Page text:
As of May 2015, this assembly has been simplified in FG as follows: Thrusters are located at their correct position (nose and aft pods), resulting in approximately correct yaw, pitch and roll moments when fired. Each basic direction in which a thruster can fire from a module is modeled as a single effective thruster (for instance, no thruster can fire backward through the shuttle from the nose module, pod thrusters can't fire towards each other) with the combined thrust of all real thrusters at the module into that direction, resulting in a total of 13 individually controlled RCS thrusters and RCS-generated control moments very close to the real assembly.
RCS DAP schemes
The real Space Shuttle has a multitude of (partially mission-specific) DAP schemes, each with different gains and deadbands, which control the thruster firing pattern in response to the controllers. A fair selection of these is implemented in FG. In the real Shuttle cockpit, there is both a rotational hand controller (RHC) and a translational hand controller (THC) to initiate either rotations of the shuttle or translational accelerations (e.g. for approach and docking). In FG, m corresponds to switching from THC to RHC and back, ⇧ Shift+m switches between the different DAPs and Control+m is the override switch to aerodynamical controls. The HUD will display the currently selected mode for clarity.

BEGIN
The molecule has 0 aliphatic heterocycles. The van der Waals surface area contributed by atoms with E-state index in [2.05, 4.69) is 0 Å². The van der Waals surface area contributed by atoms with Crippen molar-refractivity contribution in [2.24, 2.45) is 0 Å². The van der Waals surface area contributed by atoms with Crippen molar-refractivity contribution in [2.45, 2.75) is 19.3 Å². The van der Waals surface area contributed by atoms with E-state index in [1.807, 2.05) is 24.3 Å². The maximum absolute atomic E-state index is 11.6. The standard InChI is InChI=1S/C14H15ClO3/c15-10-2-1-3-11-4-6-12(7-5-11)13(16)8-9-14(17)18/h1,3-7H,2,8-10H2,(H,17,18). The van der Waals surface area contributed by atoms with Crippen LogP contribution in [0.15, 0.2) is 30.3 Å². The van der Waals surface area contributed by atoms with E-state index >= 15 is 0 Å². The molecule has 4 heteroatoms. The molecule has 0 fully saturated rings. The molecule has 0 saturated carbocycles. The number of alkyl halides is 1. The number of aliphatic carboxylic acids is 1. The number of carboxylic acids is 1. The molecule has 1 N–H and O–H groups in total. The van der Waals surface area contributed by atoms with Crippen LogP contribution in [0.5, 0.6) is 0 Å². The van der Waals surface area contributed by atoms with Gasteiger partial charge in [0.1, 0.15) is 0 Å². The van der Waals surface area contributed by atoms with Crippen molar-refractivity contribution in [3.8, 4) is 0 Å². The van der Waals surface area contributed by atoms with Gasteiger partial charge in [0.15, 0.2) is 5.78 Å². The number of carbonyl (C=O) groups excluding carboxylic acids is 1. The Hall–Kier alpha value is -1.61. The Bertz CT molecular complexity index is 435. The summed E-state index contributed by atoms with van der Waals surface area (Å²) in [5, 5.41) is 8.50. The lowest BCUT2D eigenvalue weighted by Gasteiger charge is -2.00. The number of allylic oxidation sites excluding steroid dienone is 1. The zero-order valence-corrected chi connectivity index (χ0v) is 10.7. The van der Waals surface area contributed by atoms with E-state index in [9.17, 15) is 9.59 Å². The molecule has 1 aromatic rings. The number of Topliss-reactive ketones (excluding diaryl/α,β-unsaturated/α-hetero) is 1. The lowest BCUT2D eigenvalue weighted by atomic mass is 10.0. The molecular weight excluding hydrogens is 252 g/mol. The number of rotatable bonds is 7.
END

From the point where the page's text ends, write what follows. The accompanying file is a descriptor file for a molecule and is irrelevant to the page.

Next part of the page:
Due to the geometry of the thruster arrangement, there is significant mode mixing. For instance, a lateral translation firing nose and right pod thruster with the same thrust would also induce a yaw motion (since the modules do not have the same distance to the CoG) and a roll (since they are not in the CoG plane and in fact not even in the same plane). In most implemented modes, the FCS logic takes care of most of these effects by firing additional thruster to cancel the unwanted motion, however in some modes this is not easily possible and mode mixing has to be anticipated and accounted for manually. This is in fact the same as in the real Shuttle.
- RCS rotation
- This is a simple scheme in which the stick motion controls thrust, i.e. angular acceleration. Stick to neutral commands no thrust, i.e. the Shuttle will continue its current rotation.